Grant Making

Where data-driven innovation could drive impact throughout the grant making cycle

Our work suggests that there are four areas in need of innovation across the grant making cycle

Identifying shared questions and priorities

There is a need for new approaches in the way common questions and priorities are developed among communities, the public sector, and philanthropies.

Iteration and adaptive experimentation

There is a need for new methods and applications to encourage a culture of learning and experimentation.

Coordination and transparency

There is a need for new approaches to collecting information across the philanthropic sector to better coordinate investment decisions.

Impact assessments and accountability

There is a need to better understand how investment decisions are impacting the communities they intend to serve.

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The responsible use of data-driven innovations have growing potential to drive impact across each of these areas. However, it is important to note that the use of data by itself cannot solve these issues. Data must be combined with lived experience and many other factors to drive innovation.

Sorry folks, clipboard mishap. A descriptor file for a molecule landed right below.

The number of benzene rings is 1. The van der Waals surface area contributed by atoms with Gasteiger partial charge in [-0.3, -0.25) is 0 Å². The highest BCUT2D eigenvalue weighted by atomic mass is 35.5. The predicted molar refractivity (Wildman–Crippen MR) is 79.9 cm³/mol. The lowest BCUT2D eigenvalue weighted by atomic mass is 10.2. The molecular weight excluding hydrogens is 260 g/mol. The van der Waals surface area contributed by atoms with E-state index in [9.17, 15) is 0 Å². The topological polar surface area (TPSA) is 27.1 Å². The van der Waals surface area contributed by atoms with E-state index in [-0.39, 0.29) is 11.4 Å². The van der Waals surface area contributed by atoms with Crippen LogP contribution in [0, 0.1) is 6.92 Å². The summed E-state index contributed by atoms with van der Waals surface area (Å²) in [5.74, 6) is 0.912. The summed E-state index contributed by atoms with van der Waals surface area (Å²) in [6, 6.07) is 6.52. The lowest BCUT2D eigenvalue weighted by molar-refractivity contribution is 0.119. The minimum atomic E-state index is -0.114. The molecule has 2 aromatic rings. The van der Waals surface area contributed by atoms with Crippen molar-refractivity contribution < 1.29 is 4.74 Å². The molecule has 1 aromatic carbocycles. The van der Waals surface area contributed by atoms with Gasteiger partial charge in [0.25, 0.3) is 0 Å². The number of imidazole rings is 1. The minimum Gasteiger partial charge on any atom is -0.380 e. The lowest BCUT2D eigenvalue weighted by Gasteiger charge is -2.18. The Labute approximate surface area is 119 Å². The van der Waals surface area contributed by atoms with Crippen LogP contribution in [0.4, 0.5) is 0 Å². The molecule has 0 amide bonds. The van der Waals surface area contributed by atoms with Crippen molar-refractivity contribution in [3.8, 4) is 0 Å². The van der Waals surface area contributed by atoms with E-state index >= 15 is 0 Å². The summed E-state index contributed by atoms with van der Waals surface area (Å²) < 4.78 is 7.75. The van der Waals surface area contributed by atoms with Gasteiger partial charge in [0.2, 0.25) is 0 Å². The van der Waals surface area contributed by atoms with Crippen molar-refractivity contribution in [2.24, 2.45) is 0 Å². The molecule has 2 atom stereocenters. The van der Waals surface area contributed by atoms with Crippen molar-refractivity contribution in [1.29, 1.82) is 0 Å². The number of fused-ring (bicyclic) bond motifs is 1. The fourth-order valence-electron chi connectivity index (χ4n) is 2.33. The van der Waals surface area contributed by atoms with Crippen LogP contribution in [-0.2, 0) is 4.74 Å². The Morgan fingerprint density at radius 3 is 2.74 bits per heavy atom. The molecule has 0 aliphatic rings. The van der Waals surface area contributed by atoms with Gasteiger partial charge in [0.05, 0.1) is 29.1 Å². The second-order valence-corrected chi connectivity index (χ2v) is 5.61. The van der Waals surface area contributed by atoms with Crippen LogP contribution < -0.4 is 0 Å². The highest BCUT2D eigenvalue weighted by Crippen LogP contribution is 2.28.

The responsible use of data and analytical methods can provide value in supporting philanthropies’ decision cycle in four ways

Backward Looking

Situation analysis


What happened?

Cause and effect


Why did it happen?

Forward Looking



What will happen?

Experimentation (What if?)


What should happen?

Image from The GovLab.

Specifically, data-driven grant making can:


Help philanthropies understand populations


Build increased transparency and accountability


Initiate evidence-based funding models


Develop new approaches for experimentation


Evaluate the impact of investments

Using data in the grant making cycle

There is no shortage of data-driven methods and tools available online. The challenge is determining which ones to use and for what purpose. Through our integrated grant making cycle map, we provide a list of emerging data-driven methods from the field and outline the philanthropic functions they could correspond with. Learn more by visiting the map.